The Bible begins with the garden planted by God in Eden (cf. Gen 2:8). It ends with the evocation of a garden-city, the heavenly Jerusalem: “In the middle of the city square and on either side of the river, there is the tree of life with its twelve kinds of fruit, producing its fruit each month; and the leaves of the tree are for the healing of the nations” (Rev 22:2). Even at its center, the Bible houses a garden, that of the Song of Songs. The “center” in question, it should be specified, is that of the sequence of books in the Catholic tradition, taken from the Greek version of the Old Testament, the Septuagint. At the center of this “book of books,” in the booklet that Rabbi Akiva described as the “Holy of Holies” of the Scriptures, there is a garden with flowing waters and flowering trees.
The phenomenon just described is repeated with regard to the human couple.
The Bible recounts in its opening pages the appearance of the human couple (cf. Gen 2-3), and in its last lines we hear the invitation of the bride to the groom, of the Church to Christ who comes in glory: “The Spirit and the bride say, ‘Come!’” (Rev 22:17). The Bible also rings out the entwined voices of the lover and the beloved in the center of its corpus, in the sanctuary that is the Song of Songs: “Ah, you are beautiful, my love!”; “Ah, you are beautiful, my beloved!” (Song 1:15-16).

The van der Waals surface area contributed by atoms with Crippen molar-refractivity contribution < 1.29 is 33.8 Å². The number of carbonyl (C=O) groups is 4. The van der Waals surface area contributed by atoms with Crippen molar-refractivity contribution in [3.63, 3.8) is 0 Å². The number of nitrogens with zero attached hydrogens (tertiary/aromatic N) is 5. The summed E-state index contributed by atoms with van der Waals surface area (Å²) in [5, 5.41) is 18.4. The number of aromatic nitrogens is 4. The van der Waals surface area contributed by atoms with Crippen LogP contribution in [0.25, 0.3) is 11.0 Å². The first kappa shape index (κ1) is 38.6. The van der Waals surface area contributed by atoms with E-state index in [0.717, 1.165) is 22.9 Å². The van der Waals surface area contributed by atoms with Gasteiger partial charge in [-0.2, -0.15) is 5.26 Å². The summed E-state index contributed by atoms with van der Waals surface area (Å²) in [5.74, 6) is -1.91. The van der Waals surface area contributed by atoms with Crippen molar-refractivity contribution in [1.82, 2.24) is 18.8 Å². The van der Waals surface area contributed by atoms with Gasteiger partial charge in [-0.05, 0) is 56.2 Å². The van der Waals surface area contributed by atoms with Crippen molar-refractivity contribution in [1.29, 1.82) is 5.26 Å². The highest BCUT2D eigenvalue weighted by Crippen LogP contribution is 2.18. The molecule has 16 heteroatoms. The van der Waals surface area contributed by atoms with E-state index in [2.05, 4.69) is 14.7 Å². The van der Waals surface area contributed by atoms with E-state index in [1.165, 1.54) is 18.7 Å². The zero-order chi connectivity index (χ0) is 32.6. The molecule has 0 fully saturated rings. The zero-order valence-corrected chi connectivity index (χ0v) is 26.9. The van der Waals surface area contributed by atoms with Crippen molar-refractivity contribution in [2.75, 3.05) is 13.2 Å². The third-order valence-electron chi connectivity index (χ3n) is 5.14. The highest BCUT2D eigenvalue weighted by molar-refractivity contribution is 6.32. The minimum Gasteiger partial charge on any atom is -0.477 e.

In the following pages we would like to reflect on this twofold perspective that associates the “mystery” of the garden with that of the human couple. Why does the couple meet in the garden? How is the affinity of the couple and of this living space understood phenomenologically? In what way is the anthropological and cosmic figure of the couple in the garden the bearer of a theological truth? The Song of Songs provides the environment for such a reflection; its pages express explicitly the invitation of the lovers to go to the garden: “Let my beloved come to his garden […]. I come to my garden, my sister, my bride” (Song 4:16-5:1).
In parallel to the exploration of the biblical texts, we will examine the links that unite – as through a network of common roots – two important texts of the teaching of Pope Francis: his encyclical letter Laudato Si’: On the Care of our Common home (2015) and the apostolic exhortation Amoris Laetitia: The Joy of Love in the Family (2016). The human couple considered in this second text has its background and perspective in the first, with its expressions of the divine design.
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